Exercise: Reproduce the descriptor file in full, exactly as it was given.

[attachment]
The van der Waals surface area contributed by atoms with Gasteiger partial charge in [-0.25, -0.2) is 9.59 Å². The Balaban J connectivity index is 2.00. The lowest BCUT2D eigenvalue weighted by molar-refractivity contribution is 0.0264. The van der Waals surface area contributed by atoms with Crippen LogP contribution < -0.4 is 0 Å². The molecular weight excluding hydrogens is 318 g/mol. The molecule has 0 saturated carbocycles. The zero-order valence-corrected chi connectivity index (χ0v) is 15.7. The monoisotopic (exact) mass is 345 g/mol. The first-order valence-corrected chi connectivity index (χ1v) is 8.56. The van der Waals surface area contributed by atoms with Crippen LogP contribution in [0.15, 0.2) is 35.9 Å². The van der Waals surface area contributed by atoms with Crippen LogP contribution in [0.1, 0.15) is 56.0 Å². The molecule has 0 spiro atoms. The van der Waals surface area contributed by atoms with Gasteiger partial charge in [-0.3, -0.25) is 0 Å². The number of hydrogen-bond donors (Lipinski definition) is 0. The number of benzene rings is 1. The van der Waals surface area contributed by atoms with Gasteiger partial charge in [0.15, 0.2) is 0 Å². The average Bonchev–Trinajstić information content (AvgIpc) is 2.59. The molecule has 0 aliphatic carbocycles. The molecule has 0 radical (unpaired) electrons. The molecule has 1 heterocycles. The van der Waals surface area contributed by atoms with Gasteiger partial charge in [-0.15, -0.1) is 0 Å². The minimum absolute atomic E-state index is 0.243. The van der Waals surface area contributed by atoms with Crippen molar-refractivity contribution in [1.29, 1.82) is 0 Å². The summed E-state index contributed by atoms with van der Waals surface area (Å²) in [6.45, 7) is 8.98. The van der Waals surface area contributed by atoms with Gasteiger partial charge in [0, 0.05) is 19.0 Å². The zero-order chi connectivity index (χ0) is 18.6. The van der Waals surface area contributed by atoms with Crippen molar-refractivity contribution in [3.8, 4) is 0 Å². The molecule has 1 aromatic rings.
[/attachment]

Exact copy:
The van der Waals surface area contributed by atoms with Gasteiger partial charge in [-0.25, -0.2) is 9.59 Å². The Balaban J connectivity index is 2.00. The lowest BCUT2D eigenvalue weighted by molar-refractivity contribution is 0.0264. The van der Waals surface area contributed by atoms with Crippen LogP contribution < -0.4 is 0 Å². The molecular weight excluding hydrogens is 318 g/mol. The molecule has 0 saturated carbocycles. The zero-order valence-corrected chi connectivity index (χ0v) is 15.7. The monoisotopic (exact) mass is 345 g/mol. The first-order valence-corrected chi connectivity index (χ1v) is 8.56. The van der Waals surface area contributed by atoms with Crippen LogP contribution in [0.15, 0.2) is 35.9 Å². The van der Waals surface area contributed by atoms with Crippen LogP contribution in [0.1, 0.15) is 56.0 Å². The molecule has 0 spiro atoms. The van der Waals surface area contributed by atoms with Gasteiger partial charge in [-0.3, -0.25) is 0 Å². The number of hydrogen-bond donors (Lipinski definition) is 0. The number of benzene rings is 1. The van der Waals surface area contributed by atoms with Gasteiger partial charge in [0.15, 0.2) is 0 Å². The average Bonchev–Trinajstić information content (AvgIpc) is 2.59. The molecule has 0 aliphatic carbocycles. The molecule has 0 radical (unpaired) electrons. The molecule has 1 heterocycles. The van der Waals surface area contributed by atoms with Gasteiger partial charge in [-0.15, -0.1) is 0 Å². The minimum absolute atomic E-state index is 0.243. The van der Waals surface area contributed by atoms with Crippen molar-refractivity contribution in [1.29, 1.82) is 0 Å². The summed E-state index contributed by atoms with van der Waals surface area (Å²) in [6.45, 7) is 8.98. The van der Waals surface area contributed by atoms with Gasteiger partial charge in [0, 0.05) is 19.0 Å². The zero-order chi connectivity index (χ0) is 18.6. The van der Waals surface area contributed by atoms with Crippen molar-refractivity contribution in [3.8, 4) is 0 Å². The molecule has 1 aromatic rings.